Last updated on Jan 26th, 2021 at 10:03 am

Use your happy hormones to your advantage and take control of everything from your weight to your state of mind…

Hormones are the yin and yang of keeping the body balanced. For example, the effects of oestrogen before ovulation (when the egg or ovum is released) are balanced by progesterone after ovulation. Hormones are chemicals or messengers sent from one organ (most often the brain) to another, telling it what to do.

For example, the pituitary gland in the brain sends a message (by way of the follicle-stimulating hormone) to the ovaries during menstruation that it’s time to start another cycle. Hormones are part of the fascinating and hard-working endocrine system, which is like a computer’s motherboard – when it is faulty, all the other systems are affected.

Because hormone doses are miniscule, and their initiation and effects are slow-acting, they can be effective for anything from a few hours to a few weeks. This means that conditions associated with hormonal problems, such as mood, health, weight and fertility can go undetected and even undiagnosed for some time before they become symptomatic.

What are ‘happy hormones’?

Hormones control most bodily functions, for example reproduction, metabolism, sleep, growth and development. But there are specific hormones that control our moods.

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Here are a few:


Oxytocin is the ‘love’ or ‘bonding’ hormone. It’s the hormone that is released abundantly in newborns when they’re cuddled, skin-to-skin, in the comfort of their mother’s arms. Without love, babies fail to thrive. This amazing hormone also floods the mother’s brain during breastfeeding. It ensures her new-born’s survival by helping her to fall in love with the baby who, just a short while earlier, caused her hours of agonising pain!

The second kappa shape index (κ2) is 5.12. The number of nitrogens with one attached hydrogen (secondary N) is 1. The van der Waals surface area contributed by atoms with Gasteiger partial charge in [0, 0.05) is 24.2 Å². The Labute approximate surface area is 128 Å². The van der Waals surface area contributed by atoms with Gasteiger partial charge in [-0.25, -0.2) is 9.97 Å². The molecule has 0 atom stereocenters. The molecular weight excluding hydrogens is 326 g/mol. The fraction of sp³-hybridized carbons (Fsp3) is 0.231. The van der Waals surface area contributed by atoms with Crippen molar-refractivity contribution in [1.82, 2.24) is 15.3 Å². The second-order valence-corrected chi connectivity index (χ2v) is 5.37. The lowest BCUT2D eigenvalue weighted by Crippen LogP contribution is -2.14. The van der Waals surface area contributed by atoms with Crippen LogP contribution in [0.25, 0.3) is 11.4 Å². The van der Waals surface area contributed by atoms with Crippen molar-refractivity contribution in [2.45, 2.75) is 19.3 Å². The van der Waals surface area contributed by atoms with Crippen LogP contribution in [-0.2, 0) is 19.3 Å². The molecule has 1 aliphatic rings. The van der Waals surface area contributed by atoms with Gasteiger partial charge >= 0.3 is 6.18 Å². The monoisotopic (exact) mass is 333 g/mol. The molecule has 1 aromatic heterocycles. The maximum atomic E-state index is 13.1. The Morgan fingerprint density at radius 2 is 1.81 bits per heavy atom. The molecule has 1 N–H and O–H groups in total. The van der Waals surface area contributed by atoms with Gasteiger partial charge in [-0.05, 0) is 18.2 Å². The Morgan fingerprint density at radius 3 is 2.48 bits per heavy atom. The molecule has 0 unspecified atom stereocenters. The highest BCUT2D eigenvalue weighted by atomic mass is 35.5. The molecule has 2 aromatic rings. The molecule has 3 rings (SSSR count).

Throughout life, oxytocin is stimulated by touch, and touching means bonding.

Throughout life, oxytocin is stimulated by touch, and touching means bonding. Our need to connect with the people we love is not just emotional – it’s also physical. Bonding is the glue that keeps couples together. Happy couples make happy families – even under difficult circumstances. Bonding is a vital part of relationships that builds trust. Estranged couples and families go through emotional trauma when bonds are broken. This can lead to distrust and depression, with its associated complications.


Dopamine is a ‘motivation and reward’ hormone, and comes from the prefrontal cortex, an important part of the brain where decisionmaking takes place. It’s one of the most important ‘messenger chemicals’ in the brain because it controls behaviour depending on what the person has learned through life’s experiences.

Dopamine is also known as the ‘agony and the ecstasy’ hormone

Dopamine is also known as the ‘agony and the ecstasy’ hormone because it encourages people to be bold and brave, to try new things, to face their fears. It’s vital to living a healthy, normal life. This hormone gives people the courage to be adventurous – get married, look for a new job, start a business – even when the odds are against them.

Dopamine is also stimulated by risk-taking. Teenagers and young adults, who are notorious ‘adrenaline junkies’, thrive on ‘dopamine highs’. Without it, mankind would never have circumnavigated the world, climbed the highest mountains or launched rockets into space. Women wouldn’t have babies!


Serotonin is the ‘satisfaction’ hormone. It controls your mood by telling your brain when you’ve had enough – from food and sleep to stress. It improves your memory and motivates you to have sex. Serotonin also plays a part in the body’s natural cycles, and keeps them in balance (like keeping periods regular), ensuring health and happiness. Serotonin is made in the brain and intestines, and it’s used where it’s made.

Serotonin is made in the brain and intestines, and it’s used where it’s made.

Serotonin is also called a ‘neurohormone’ or a ‘neurotransmitter’ because it sends messages from one brain cell to another through synapses. These play an important role in the way people think, behave and desire. Hello libido! When there’s not enough serotonin, depression can set in.